Running workflows using the Raspberrypi Pico

Target audience: Developers


This approach of using a microcontroller for automation is a proof of concept. I had lots of fun developing. In this tutorial, I show you how the Raspberrypi Pico can be used as an USB trigger to run UiPath workflows or any other automation.

My aim was to use the Raspberrypi Pico as my daily productivity booster, wherein the script would open up and log me into my most used applications (about 8) and accounts. This would only trigger when I insert the Pico into the USB slot. Typically, this approach of automating my daily chore saves me about 3 minutes per day and a whole lot of clicks and navigation. Wake up, switch the pc on, let the Pico prepare my day!

Before we begin, here are the applications and software needed to move forward

  1. Thonny :white_check_mark:
  2. UiRobot.exe (If you have installed UiPath Studio you are :white_check_mark:)

Here is an official walkthrough to setup the Raspberrypi Pico. As you go through the walkthrough, instead of using MicroPython firmware, download the CircuitPython firmware from Pico Download and continue with the setup process. In my case, I use CircuitPython 7.2.5

Note : Since the MicroPython firmware does not support Human Interface Device (HID), we need to flash the CircuitPython firmware to the Pico. Once this is flashed into your Pico, open up Thonny and choose β†’ Run β†’ Select interpreter and choose CircuitPython (generic).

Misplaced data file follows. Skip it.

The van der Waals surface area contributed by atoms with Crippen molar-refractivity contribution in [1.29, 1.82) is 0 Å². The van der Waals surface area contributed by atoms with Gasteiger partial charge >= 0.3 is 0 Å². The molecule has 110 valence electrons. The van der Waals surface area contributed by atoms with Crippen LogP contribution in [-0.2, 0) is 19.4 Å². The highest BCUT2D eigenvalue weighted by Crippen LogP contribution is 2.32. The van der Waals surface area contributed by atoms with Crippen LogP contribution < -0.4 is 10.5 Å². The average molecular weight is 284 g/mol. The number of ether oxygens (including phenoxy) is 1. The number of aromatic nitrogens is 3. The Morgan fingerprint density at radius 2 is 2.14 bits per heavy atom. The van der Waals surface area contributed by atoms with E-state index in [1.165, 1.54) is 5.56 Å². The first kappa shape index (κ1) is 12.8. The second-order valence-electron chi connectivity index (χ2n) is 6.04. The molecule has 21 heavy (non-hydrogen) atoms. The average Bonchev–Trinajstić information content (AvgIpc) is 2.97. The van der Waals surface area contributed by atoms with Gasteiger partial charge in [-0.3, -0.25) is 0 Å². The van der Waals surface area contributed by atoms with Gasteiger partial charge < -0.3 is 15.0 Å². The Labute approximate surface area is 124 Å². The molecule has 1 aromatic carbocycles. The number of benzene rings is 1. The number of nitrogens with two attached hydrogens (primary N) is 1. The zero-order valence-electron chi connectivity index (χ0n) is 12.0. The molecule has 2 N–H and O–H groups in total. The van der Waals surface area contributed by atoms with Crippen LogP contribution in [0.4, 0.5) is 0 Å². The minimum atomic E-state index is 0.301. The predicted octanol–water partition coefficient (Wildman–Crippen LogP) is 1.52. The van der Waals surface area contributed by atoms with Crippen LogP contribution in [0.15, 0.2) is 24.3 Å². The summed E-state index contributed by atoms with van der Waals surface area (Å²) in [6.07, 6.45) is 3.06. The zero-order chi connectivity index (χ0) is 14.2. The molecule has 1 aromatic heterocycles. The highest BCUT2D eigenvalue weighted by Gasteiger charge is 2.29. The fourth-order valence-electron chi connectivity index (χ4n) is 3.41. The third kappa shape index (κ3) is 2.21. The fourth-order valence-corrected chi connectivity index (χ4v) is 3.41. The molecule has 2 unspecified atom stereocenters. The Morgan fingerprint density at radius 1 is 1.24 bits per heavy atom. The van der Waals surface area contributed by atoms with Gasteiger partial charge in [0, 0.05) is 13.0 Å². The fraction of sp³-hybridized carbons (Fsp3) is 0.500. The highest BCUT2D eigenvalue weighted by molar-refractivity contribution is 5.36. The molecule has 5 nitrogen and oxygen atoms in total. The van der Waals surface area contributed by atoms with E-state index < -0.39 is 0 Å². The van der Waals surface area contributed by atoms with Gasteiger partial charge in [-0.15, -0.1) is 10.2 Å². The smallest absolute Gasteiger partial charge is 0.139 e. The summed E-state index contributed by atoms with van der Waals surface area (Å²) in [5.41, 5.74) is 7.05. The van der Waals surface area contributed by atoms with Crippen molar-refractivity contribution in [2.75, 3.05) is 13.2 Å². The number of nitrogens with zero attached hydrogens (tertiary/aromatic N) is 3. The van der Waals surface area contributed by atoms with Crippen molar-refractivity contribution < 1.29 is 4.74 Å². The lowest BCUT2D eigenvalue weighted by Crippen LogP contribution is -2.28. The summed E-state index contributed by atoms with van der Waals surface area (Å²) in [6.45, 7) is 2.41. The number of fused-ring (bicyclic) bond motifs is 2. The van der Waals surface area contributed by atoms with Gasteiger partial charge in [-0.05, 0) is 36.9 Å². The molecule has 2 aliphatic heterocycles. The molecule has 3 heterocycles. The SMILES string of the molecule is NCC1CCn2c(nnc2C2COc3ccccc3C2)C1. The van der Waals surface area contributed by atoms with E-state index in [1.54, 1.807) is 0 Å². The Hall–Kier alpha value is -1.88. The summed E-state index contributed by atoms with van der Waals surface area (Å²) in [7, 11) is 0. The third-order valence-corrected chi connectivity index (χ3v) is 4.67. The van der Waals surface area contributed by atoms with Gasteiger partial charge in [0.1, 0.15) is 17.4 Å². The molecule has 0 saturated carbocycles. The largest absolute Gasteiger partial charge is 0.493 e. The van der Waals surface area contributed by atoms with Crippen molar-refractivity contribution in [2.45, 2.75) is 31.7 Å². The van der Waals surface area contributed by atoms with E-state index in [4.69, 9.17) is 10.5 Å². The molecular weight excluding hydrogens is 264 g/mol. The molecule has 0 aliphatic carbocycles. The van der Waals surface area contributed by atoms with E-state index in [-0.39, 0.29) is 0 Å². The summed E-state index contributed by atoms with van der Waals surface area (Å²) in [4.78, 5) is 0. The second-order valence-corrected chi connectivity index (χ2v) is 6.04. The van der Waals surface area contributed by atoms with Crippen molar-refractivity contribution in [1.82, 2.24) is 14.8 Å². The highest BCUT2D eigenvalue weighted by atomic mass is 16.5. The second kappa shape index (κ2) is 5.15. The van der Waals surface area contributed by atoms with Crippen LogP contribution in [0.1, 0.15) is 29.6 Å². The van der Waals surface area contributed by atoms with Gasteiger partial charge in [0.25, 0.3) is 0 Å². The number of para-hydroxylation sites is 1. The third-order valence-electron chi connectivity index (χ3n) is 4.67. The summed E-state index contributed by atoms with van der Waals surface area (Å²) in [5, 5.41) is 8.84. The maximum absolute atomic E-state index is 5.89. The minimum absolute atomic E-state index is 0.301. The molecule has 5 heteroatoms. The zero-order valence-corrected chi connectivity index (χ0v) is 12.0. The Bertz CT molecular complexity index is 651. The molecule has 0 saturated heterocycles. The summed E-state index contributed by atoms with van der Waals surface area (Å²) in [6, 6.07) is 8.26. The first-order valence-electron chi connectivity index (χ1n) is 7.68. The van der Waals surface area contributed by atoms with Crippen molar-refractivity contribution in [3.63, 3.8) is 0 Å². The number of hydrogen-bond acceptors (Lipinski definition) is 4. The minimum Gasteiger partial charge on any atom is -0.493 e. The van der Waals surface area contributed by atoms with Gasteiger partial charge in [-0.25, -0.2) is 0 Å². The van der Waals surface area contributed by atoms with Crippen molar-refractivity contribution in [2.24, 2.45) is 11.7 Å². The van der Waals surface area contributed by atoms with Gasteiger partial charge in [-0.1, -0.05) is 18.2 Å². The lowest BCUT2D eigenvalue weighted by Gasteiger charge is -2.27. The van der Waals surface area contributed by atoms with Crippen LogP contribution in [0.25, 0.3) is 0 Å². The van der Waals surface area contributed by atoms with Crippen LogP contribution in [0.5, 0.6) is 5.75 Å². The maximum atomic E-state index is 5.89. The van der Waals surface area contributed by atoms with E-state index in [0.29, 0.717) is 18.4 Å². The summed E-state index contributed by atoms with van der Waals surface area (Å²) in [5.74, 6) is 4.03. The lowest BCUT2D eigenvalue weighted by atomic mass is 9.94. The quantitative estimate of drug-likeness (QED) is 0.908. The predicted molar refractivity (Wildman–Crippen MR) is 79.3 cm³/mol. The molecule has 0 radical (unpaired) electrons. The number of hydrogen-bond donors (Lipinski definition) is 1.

After selecting CircuitPython (generic) as the interpreter, you will see the following shell output.

Good! However, when we check for the HID libraries with the help("modules") command, you will not find the required HID drivers in the default version of CircuitPython firmware. CircuitPython includes all MicroPython libraries of many custom libraries. However, we need to add the HID driver to the lib folder of the Pico ourselves.

Thankfully, Adafruit already has done the heavy-lifting by releasing a HID driver.
Releases Β· adafruit/Adafruit_CircuitPython_HID Β· GitHub.

Since we downloded CircuitPython 7.2.5 during our initial setup, lets download the corresponding version of adafruit_hid driver.


Download the zip file β†’ Unzip the file β†’ Copy the file in the lib folder

β†’ Copy adafruit_hid to the Pico (It will be visible as a drive in your PC) and done :white_check_mark:

Recap : We now have installed Thonny, CircuitPython and HID library from Adafruit.

After the above setps, your Raspberrypi Pico can send keys to your computer, just like any other HID (mouse, keyboard, joystick). Great, but wait, keyboards come in various layouts and languages, how do we tell Pico which keyboard language and layout to choose?

That is where another library comes in. Cheers to Neradoc for sharing these. Circuitpython_Keyboard_Layouts/PICODUCKY.md at main Β· Neradoc/Circuitpython_Keyboard_Layouts Β· GitHub

Similar to the adafruit_hid driver, Download Circuitpython_Keyboard_Layouts zip file β†’ Unzip β†’ Navigate to the lib folder β†’ Copy all or specific languages and keyboard layouts β†’ Paste them in the lib folder of your Pico.

To check if all the drivers and libraries are installed, we run the following command in the Thonny shell (ensure you stop the Pico once so that it reboots). You do this by clicking on the Stop button once in Thonny.

import usb_hid
from adafruit_hid.keyboard import Keyboard
from adafruit_hid.keycode import Keycode
import time
from keyboard_layout_win_da import KeyboardLayout
from keycode_win_da import Keycode
kbd = Keyboard(usb_hid.devices)
layout = KeyboardLayout(kbd)
help(Keycode)

image
The output shows us all the mapped keycodes available for the Danish/Norwegian language and keyboard layout. In this tutorial, I will use the Danish :denmark: keyboard layout, which is the closest I can get to a Norwegian (NOB) layout of windows :norway:

image